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Wednesday, May 22, 2013

C# Basics: Building Strings

Hullo! :)

In yesterday's article, C# Network Programming: Simple HTTP Client, we built an HTTP request (in a String variable) and sent it out over the network.

We built the String as a literal string. That is just one of several ways to build complex Strings. In this article, we will look at a few other techniques we could have used instead.

Method 1: Literal Strings

As a refresher, in yesterday's article we created a literal String like this:

             String request = @"GET / HTTP/1.1
Connection: Close


The @ character before the String denotes it as a literal. If you remove it, the program won't compile.

Literal Strings allow you to include newlines. A simple Console.WriteLine(request); allows you to see how the above code is translated:

Method 2: Escape Sequences

You can also include newlines by using the \r and \n escape sequences as follows:

 String request2 = "GET / HTTP/1.1\r\nHost:\r\nConnection: Close\r\n\r\n";

\r is a carriage return (ASCII #13) and \n is a line feed (ASCII #10); these two characters together make up a newline. There are several other of these escape sequences, all starting with a backslash (\) followed by a particular character, but these two are by far the most useful.

The disadvantage of this approach is that if you have a particularly long String (and HTTP requests are usually quite a bit longer than this), the code isn't very readable.

Method 3: String Concatenation

You can build up a long String from smaller Strings using concatenation (+ operator):

            String request3 = "GET / HTTP/1.1\r\n";
            request3 += "Host:\r\n";
            request3 += "Connection: Close\r\n\r\n";

You still need escape sequences, since this is not a literal String. However it's a bit more readable than having one long String.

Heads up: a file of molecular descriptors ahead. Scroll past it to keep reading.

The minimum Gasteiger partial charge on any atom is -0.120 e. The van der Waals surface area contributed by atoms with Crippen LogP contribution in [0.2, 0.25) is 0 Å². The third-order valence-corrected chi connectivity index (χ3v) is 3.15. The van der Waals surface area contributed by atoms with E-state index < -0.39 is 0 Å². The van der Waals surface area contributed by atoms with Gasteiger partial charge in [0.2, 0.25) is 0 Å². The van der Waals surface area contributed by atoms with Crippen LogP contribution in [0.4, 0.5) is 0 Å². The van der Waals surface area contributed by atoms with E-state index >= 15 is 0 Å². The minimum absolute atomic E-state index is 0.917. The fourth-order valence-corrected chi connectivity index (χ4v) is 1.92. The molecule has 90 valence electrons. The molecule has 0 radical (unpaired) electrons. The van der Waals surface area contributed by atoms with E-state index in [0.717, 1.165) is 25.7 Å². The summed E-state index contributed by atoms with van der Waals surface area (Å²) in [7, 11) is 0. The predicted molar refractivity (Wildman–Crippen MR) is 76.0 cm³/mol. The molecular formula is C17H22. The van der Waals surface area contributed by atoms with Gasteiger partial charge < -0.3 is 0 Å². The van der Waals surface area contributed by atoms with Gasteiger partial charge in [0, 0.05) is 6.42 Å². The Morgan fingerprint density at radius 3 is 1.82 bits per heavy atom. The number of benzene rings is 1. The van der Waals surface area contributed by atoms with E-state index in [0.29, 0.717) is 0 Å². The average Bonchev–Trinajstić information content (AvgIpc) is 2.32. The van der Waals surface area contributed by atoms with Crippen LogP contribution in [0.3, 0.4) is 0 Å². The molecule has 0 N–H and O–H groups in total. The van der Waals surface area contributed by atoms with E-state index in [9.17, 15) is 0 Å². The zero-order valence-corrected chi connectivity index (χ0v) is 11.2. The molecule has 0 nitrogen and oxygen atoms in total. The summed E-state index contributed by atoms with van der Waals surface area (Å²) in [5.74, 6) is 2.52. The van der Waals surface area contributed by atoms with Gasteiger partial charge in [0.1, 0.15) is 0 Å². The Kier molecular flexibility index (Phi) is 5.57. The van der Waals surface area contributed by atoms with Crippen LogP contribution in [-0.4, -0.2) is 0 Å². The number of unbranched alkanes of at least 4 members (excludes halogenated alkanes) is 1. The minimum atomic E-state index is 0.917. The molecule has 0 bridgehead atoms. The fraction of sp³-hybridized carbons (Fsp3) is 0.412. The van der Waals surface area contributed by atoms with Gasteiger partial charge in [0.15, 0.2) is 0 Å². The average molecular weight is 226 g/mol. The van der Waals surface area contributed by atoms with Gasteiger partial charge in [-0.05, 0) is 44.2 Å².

While concatenating one or two small Strings is okay, this becomes very inefficient when you have a lot. This is because in C#, Strings don't change: you aren't really adding one String to another. You are in fact creating a third String made up of both of them.

Method 4: StringBuilder

The solution to the problem of String concatenation is to use the StringBuilder class. This is great for when you need to build a long String out of a lot of smaller ones. For this you first need to include:

using System.Text;

Then, just do something like this:

            StringBuilder request4Sb = new StringBuilder();
            request4Sb.Append("GET / HTTP/1.1\r\n");
            request4Sb.Append("Connection: Close\r\n\r\n");

The text here is only converted to a String when you use the ToString() method:

            String request4 = request4Sb.ToString();

This means that you can do a lot of String manipulation before that in an efficient way.

Method 5: Format Strings

You can use String.Format() to build up Strings using the familiar {0} notation we've been using all along in our calls to Console.WriteLine():

             String request5 = String.Format("{0}\r\n{1}\r\n{2}\r\n\r\n",
                "GET / HTTP/1.1""Host:""Connection: Close");

This is most useful when you have a number of variables that you want to swap into the Strings. Like with Console.WriteLine(), you can include those variables as parameters, and refer to them using {0}, {1}, etc.

In this case, there is not much use in using String.Format(), since all the Strings involved are well-known constants. It even looks pretty ugly.

But the fact remains that String.Format() is another useful way to build complex Strings.


In this article we have seen five different ways of building Strings, and compared them to each other.

In the case of a simple HTTP request, using a literal String is no doubt the best way, both for efficiency and for code readability.

In other scenarios, however, other techniques may prove to be more suitable.

Thanks for reading, and come back for more! :)

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